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Putin Has a Big Problem Thanks to the Ukraine War He Can’t Solve

Russian TOS-1A in Ukraine. Image Credit: Creative Commons.

The fighting in Ukraine continues, and with every passing day, Russian society suffers more. 

On day 438 of Russia’s invasion of Ukraine, the Russian military continues to take heavy casualties on the ground. Meanwhile, Russia’s society and economy face their own struggles. 

Russian Casualties 

With a large-scale Ukrainian counteroffensive still in the works, Russian forces have started to lose more men. Their latest casualties add up to some terrifying numbers. 

The Russian military, the Wagner Group private military company, and pro-Russian separatist forces have already suffered extremely heavy casualties over the past few months. Indeed, the large-scale offensive that the Kremlin launched in January came with a price tag of approximately 100,000 casualties (20,000 killed and 80,000 wounded), according to U.S. intelligence estimates. 

Overall, the Ukrainian Ministry of Defense claimed that as of Monday, Ukrainian forces have killed and wounded approximately 194,970 Russian troops. They also claim they have destroyed 308 fighter, attack, bomber, and transport jets; 294 attack and transport helicopters; 3,730 tanks; 3,018 artillery pieces; 7,253 armored personnel carriers and infantry fighting vehicles; 554 Multiple Launch Rocket Systems; 18 boats and cutters; 5,958 vehicles and fuel tanks; 306 anti-aircraft batteries; 2,614 tactical unmanned aerial systems; 384 special equipment platforms, such as bridging vehicles, and four mobile Iskander ballistic missile systems; and 947 cruise missiles shot down by the Ukrainian air defenses.

Russian Labor Shortages 

The negative effect that the war in Ukraine is having on Russia isn’t anything new. Alongside the Russian military, the country’s economy and society are suffering the consequences of President Vladimir Putin’s euphemistically labeled special military operation.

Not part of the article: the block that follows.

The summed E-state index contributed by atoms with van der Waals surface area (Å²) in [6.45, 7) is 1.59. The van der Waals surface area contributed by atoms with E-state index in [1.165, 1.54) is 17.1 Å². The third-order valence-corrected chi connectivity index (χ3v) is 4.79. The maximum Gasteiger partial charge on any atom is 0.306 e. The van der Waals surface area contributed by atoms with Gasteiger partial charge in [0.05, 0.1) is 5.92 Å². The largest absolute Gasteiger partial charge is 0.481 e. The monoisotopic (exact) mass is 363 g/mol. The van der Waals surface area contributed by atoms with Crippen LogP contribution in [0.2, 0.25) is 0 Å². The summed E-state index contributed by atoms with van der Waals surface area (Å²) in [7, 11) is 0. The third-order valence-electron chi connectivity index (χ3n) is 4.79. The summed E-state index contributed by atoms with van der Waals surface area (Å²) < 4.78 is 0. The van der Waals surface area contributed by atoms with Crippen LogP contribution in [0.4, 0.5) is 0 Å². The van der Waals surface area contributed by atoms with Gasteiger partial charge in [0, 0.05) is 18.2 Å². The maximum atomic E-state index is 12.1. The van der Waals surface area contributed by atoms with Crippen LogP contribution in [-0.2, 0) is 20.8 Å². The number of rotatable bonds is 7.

One of the ways that Russia is suffering from the war can be seen in its labor force — or better, in the lack thereof. 

Russia is almost certainly facing its worst labour shortage in decades. The Russian Central Bank surveyed 14,000 employers and found that the number of available employees was at its lowest level since 1998,” the British Military Intelligence assessed in its latest estimate of the war.

Back in September, Putin ordered a partial mobilization of Russia’s reserves. All in all, the Russian military called up approximately 300,000 troops. But during the process, about 1 million military-aged males left the country to avoid the partial mobilization or any future draft. As a result of the war, the British Military Intelligence estimates that more than 1.3 million Russians, mostly young people, have left. 

The Russian labor shortage is due to a combination of the war in Ukraine and the Covid-19 pandemic, which hit the country hard. 

Some sectors are hit harder than others. For example, the Russian Ministry of Communications recently stated that about 100,000 information technology workers, or about 10% of the total IT workforce, left the country last year. 

“Mobilization, historically high emigration, and an aging and shrinking population is limiting the labor supply. This will likely lead to a reduction in the potential growth of the Russian economy and risks stoking inflation,” British Military Intelligence added.

The lack of manpower will also hamstring the Russian Ministry of Defense’s effort to grow the Russian military

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A 19FortyFive Defense and National Security Columnist, Stavros Atlamazoglou is a seasoned defense journalist specializing in special operations, a Hellenic Army veteran (national service with the 575th Marine Battalion and Army HQ), and a Johns Hopkins University graduate. He is currently working towards a Master’s Degree in Strategy, Cybersecurity, and Intelligence at the Johns Hopkins University’s School of Advanced International Studies (SAIS). His work has been featured in Business InsiderSandboxx, and SOFREP.

1945’s Defense and National Security Columnist, Stavros Atlamazoglou is a seasoned defense journalist with specialized expertise in special operations, a Hellenic Army veteran (national service with the 575th Marine Battalion and Army HQ), and a Johns Hopkins University graduate. His work has been featured in Business Insider, Sandboxx, and SOFREP.